Creepy-crawly cuisine: Edible insects from around the world

I’m a very fussy eater. Unless I’ve eaten something before, and enjoyed it, there’s a strong chance I’ll just stare at it suspiciously for a few seconds, before slowly pushing the plate or bowl away from me. I’m also not particularly fond of insects. So imagine my disgust non-judgemental fascination with the fact that, in many countries around the world, insects are quite the delicacy!

Here are just some of them:

Honeypot ants | Australia

Honeypot ants

Credit: avilasal

Poor old honeypot ants aren’t safe from anyone… Not only are they considered a bush food by various Aboriginal peoples (and travelling hipsters who just want to say they’ve eaten something weird), they’re also eaten by the other ants! Honeypot ants are effectively living mini fridges, that run around with bloated abdomens filled with a kind of nectar for the other ants to feed off of when they feel like it. The worker ants bring prey to honeypot ants to fatten them up, so they can extract the food later on. It’s quite sweet when you think about it. And indeed, the ants apparently have a mild lemon honey taste… Sweet!

Nope score: 4/10

Grasshoppers | Zambia

I’ve picked grasshoppers at random, but to be honest, it’d be easier to list the insects the Zambians don’t eat! They also eat bee larvae, cicadas, caterpillars and mafulufute, which basically means “large flying insects”. Zambians eat the insects as part of nshima, which is their staple meal of roasted or pan fried insects. The green grasshoppers are caught as they hop about amongst the crops, dewinged and fried in a pan until crunchy. Apparently, they smell rather like fried eggs.

Nope score: 6/10

Sago grubs | Indonesia and Malaysia

Sago grubs

Credit: Hegariz

When sago grubs grow up, they become red palm weevils (or, if you’re a fan of needlessly complex Latin names, Rhynchophorus ferrugineus), which is a kind of snout beetle. Described like that, I think they sound rather cute. But I still wouldn’t want to pop one in my mouth. They’re eaten across southeast Asia, and are considered a speciality in Indonesia and Malaysia. Apparently, they taste creamy when they’re raw, becoming more like bacon or meat when they’re cooked.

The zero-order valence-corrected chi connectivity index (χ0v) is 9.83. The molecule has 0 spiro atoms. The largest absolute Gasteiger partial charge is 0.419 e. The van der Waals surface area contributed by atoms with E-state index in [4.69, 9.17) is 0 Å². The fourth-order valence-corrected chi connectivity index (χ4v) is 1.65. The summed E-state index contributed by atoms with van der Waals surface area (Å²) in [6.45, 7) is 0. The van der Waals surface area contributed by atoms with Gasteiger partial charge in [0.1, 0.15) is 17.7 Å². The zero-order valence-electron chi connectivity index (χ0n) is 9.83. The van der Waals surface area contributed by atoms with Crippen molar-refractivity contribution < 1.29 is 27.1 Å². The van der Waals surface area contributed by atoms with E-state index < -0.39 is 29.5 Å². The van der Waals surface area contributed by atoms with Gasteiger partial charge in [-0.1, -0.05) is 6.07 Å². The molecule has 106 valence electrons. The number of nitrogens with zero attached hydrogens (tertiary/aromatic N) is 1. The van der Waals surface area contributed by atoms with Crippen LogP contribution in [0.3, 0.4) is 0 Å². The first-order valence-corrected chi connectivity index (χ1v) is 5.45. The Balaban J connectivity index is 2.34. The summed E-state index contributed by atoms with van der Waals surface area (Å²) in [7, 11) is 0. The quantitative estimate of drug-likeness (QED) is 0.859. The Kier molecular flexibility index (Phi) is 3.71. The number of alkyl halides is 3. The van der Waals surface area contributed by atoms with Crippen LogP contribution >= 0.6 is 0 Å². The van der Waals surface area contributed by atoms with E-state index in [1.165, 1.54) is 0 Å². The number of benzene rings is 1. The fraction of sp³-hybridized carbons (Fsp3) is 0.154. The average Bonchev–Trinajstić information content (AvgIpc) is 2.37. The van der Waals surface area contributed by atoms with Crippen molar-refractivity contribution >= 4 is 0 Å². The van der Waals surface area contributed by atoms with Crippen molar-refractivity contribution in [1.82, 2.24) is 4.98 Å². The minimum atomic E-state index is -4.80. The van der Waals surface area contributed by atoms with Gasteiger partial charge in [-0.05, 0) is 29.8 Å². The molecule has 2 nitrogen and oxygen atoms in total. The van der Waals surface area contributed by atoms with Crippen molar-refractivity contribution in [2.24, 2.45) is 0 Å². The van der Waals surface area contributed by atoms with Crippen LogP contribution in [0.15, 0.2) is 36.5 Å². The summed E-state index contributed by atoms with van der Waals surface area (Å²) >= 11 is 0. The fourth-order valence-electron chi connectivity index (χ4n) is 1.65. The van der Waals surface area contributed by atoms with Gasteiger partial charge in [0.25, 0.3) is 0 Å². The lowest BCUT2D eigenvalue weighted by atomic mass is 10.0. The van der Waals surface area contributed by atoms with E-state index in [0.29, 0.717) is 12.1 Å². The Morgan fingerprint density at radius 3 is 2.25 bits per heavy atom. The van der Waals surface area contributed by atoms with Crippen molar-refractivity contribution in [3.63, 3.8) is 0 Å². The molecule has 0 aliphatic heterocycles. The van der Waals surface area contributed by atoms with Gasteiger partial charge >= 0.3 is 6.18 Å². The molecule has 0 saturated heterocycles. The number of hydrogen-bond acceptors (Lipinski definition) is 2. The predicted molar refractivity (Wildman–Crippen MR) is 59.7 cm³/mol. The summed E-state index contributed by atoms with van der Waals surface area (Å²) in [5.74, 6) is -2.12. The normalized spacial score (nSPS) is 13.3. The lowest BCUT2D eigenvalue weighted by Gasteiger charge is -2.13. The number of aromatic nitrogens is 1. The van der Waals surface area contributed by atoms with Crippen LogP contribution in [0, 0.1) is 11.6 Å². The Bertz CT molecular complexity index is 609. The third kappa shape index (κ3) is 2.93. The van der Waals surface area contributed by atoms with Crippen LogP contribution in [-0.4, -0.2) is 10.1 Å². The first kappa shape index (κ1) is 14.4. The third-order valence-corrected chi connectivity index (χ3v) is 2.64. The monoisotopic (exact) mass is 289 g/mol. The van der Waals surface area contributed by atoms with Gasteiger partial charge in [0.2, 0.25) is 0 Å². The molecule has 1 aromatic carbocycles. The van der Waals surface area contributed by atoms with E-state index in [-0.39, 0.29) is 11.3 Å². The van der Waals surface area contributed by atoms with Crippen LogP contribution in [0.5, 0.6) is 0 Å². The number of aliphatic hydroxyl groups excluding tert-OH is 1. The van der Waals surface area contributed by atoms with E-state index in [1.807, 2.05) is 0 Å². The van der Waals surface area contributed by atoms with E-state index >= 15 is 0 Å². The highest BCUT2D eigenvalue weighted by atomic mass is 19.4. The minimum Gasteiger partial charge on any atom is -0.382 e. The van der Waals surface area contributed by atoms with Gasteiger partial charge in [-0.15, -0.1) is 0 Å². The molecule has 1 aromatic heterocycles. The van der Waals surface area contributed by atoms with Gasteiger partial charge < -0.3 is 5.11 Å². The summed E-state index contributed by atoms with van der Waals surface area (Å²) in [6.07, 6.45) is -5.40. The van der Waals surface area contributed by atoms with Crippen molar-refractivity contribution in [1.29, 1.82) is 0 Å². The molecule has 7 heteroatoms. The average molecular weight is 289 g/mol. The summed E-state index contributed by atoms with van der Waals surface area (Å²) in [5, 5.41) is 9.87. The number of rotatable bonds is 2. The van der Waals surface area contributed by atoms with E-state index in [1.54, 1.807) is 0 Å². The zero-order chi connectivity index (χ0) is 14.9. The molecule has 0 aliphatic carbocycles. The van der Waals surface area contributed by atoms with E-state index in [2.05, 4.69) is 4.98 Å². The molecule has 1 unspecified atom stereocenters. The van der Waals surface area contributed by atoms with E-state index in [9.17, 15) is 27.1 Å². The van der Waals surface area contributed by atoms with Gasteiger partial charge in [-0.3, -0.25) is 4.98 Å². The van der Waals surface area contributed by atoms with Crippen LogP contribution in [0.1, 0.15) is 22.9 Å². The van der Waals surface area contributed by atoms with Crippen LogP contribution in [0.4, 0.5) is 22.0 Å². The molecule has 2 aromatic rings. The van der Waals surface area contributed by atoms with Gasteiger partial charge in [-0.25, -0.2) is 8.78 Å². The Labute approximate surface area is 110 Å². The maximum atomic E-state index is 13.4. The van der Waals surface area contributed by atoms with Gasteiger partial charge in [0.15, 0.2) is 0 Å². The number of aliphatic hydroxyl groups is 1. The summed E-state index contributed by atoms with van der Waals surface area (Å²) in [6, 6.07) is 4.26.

Nope score: 8/10

Tarantulas | Cambodia

Fried spiders

Credit: soschilds

Yes, yes. I know, I do know. Tarantulas are spiders and spiders aren’t insects; they’re arachnids. But shh. Whatever taxonomy they fall into, spiders are just evil. I scarcely want to look at an enlarged photo of one, let alone fry one in oil and stick it straight in my mouth. But this is exactly what they do in Cambodia. To make matters worse, the spiders are apparently quite bland, like a cross between chicken and cod. So not only are you putting a spider in your mouth, you’re also not getting much out of it.

By the way, if you’re going to try fried tarantula, maybe give the abdomen a miss..? It contains a brown paste which is a mixture of organs, eggs and, er, excrement…

Nope score: 10/10

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About Dom Stapleton

Dom Stapleton

As well as being the world’s northernmost capital city, Reykjavik in Iceland is also an incredible place to visit.

We stayed in a hotel right in the middle of the city and spent most days walking around from there. The main thing we noticed (apart from the cold, of course) was that the people are so friendly. At home, trying to cross the road is a nightmare, but in Reykjavik, the cars are literally queuing up to let you across.

When my partner and I went, in January 2013, the sun only started rising at about 10 am, which was a strange experience. And it got dark at about 4 pm each day!

Dom works in our marketing team

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